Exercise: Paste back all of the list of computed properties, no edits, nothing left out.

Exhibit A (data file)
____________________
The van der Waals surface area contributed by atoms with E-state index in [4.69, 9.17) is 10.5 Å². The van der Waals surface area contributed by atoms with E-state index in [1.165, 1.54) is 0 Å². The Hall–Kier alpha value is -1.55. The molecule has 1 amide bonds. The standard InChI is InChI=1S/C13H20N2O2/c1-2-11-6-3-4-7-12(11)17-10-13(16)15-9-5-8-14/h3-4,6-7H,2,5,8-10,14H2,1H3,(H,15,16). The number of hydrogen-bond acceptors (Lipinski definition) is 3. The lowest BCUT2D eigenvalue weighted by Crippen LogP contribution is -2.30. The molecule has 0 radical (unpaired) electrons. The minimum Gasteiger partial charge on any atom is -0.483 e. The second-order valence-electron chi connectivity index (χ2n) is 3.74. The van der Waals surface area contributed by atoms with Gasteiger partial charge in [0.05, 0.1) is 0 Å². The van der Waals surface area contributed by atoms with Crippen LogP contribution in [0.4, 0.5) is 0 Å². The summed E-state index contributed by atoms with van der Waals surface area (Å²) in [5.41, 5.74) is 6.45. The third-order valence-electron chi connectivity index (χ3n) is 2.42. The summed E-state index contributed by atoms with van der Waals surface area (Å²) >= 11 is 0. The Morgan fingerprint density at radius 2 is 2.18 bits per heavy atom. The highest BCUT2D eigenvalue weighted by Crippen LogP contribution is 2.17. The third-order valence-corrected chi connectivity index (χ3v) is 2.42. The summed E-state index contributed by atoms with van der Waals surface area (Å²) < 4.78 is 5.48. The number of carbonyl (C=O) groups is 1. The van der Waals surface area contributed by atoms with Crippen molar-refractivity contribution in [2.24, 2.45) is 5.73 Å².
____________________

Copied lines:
The van der Waals surface area contributed by atoms with E-state index in [4.69, 9.17) is 10.5 Å². The van der Waals surface area contributed by atoms with E-state index in [1.165, 1.54) is 0 Å². The Hall–Kier alpha value is -1.55. The molecule has 1 amide bonds. The standard InChI is InChI=1S/C13H20N2O2/c1-2-11-6-3-4-7-12(11)17-10-13(16)15-9-5-8-14/h3-4,6-7H,2,5,8-10,14H2,1H3,(H,15,16). The number of hydrogen-bond acceptors (Lipinski definition) is 3. The lowest BCUT2D eigenvalue weighted by Crippen LogP contribution is -2.30. The molecule has 0 radical (unpaired) electrons. The minimum Gasteiger partial charge on any atom is -0.483 e. The second-order valence-electron chi connectivity index (χ2n) is 3.74. The van der Waals surface area contributed by atoms with Gasteiger partial charge in [0.05, 0.1) is 0 Å². The van der Waals surface area contributed by atoms with Crippen LogP contribution in [0.4, 0.5) is 0 Å². The summed E-state index contributed by atoms with van der Waals surface area (Å²) in [5.41, 5.74) is 6.45. The third-order valence-electron chi connectivity index (χ3n) is 2.42. The summed E-state index contributed by atoms with van der Waals surface area (Å²) >= 11 is 0. The Morgan fingerprint density at radius 2 is 2.18 bits per heavy atom. The highest BCUT2D eigenvalue weighted by Crippen LogP contribution is 2.17. The third-order valence-corrected chi connectivity index (χ3v) is 2.42. The summed E-state index contributed by atoms with van der Waals surface area (Å²) < 4.78 is 5.48. The number of carbonyl (C=O) groups is 1. The van der Waals surface area contributed by atoms with Crippen molar-refractivity contribution in [2.24, 2.45) is 5.73 Å².